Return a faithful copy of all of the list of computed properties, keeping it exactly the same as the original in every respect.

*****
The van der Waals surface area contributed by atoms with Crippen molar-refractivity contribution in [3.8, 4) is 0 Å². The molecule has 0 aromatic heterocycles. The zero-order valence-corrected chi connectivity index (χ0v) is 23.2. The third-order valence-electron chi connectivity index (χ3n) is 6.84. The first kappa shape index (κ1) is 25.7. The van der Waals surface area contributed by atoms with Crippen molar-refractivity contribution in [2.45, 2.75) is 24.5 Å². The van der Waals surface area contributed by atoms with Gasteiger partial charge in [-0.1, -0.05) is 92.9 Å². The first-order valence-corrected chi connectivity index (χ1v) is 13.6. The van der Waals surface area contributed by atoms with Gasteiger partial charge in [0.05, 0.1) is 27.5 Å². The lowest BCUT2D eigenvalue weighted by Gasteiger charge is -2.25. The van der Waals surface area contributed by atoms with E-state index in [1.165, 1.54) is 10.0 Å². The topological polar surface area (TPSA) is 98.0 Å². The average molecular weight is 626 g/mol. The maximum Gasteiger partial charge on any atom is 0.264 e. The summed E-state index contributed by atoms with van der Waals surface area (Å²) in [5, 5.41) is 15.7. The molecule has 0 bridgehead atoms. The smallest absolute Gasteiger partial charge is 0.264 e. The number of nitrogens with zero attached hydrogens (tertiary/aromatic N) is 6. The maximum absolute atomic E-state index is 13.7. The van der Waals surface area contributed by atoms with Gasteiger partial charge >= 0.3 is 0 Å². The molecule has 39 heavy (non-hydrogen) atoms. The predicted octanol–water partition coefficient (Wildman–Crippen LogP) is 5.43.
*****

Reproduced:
The van der Waals surface area contributed by atoms with Crippen molar-refractivity contribution in [3.8, 4) is 0 Å². The molecule has 0 aromatic heterocycles. The zero-order valence-corrected chi connectivity index (χ0v) is 23.2. The third-order valence-electron chi connectivity index (χ3n) is 6.84. The first kappa shape index (κ1) is 25.7. The van der Waals surface area contributed by atoms with Crippen molar-refractivity contribution in [2.45, 2.75) is 24.5 Å². The van der Waals surface area contributed by atoms with Gasteiger partial charge in [-0.1, -0.05) is 92.9 Å². The first-order valence-corrected chi connectivity index (χ1v) is 13.6. The van der Waals surface area contributed by atoms with Gasteiger partial charge in [0.05, 0.1) is 27.5 Å². The lowest BCUT2D eigenvalue weighted by Gasteiger charge is -2.25. The van der Waals surface area contributed by atoms with E-state index in [1.165, 1.54) is 10.0 Å². The topological polar surface area (TPSA) is 98.0 Å². The average molecular weight is 626 g/mol. The maximum Gasteiger partial charge on any atom is 0.264 e. The summed E-state index contributed by atoms with van der Waals surface area (Å²) in [5, 5.41) is 15.7. The molecule has 0 bridgehead atoms. The smallest absolute Gasteiger partial charge is 0.264 e. The number of nitrogens with zero attached hydrogens (tertiary/aromatic N) is 6. The maximum absolute atomic E-state index is 13.7. The van der Waals surface area contributed by atoms with Gasteiger partial charge >= 0.3 is 0 Å². The molecule has 39 heavy (non-hydrogen) atoms. The predicted octanol–water partition coefficient (Wildman–Crippen LogP) is 5.43.